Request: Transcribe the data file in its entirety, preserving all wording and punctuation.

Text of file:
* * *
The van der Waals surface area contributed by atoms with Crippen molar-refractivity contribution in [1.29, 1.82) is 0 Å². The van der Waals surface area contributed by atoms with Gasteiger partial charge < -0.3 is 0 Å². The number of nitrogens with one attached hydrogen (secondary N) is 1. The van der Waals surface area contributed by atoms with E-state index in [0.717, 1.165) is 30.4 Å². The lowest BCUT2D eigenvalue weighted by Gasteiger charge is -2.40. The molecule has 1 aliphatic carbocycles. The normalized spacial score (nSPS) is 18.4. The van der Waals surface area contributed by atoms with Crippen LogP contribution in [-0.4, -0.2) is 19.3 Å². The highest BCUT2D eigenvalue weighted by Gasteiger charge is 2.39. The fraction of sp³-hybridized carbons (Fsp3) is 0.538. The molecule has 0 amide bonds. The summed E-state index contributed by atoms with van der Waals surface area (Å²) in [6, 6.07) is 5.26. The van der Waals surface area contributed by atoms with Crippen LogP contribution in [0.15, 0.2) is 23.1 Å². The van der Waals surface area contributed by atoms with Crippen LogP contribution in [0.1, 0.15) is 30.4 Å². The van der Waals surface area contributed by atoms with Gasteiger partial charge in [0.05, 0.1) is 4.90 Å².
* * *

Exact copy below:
The van der Waals surface area contributed by atoms with Crippen molar-refractivity contribution in [1.29, 1.82) is 0 Å². The van der Waals surface area contributed by atoms with Gasteiger partial charge < -0.3 is 0 Å². The number of nitrogens with one attached hydrogen (secondary N) is 1. The van der Waals surface area contributed by atoms with E-state index in [0.717, 1.165) is 30.4 Å². The lowest BCUT2D eigenvalue weighted by Gasteiger charge is -2.40. The molecule has 1 aliphatic carbocycles. The normalized spacial score (nSPS) is 18.4. The van der Waals surface area contributed by atoms with Crippen LogP contribution in [-0.4, -0.2) is 19.3 Å². The highest BCUT2D eigenvalue weighted by Gasteiger charge is 2.39. The fraction of sp³-hybridized carbons (Fsp3) is 0.538. The molecule has 0 amide bonds. The summed E-state index contributed by atoms with van der Waals surface area (Å²) in [6, 6.07) is 5.26. The van der Waals surface area contributed by atoms with Crippen LogP contribution in [0.15, 0.2) is 23.1 Å². The van der Waals surface area contributed by atoms with Crippen LogP contribution in [0.1, 0.15) is 30.4 Å². The van der Waals surface area contributed by atoms with Gasteiger partial charge in [0.05, 0.1) is 4.90 Å².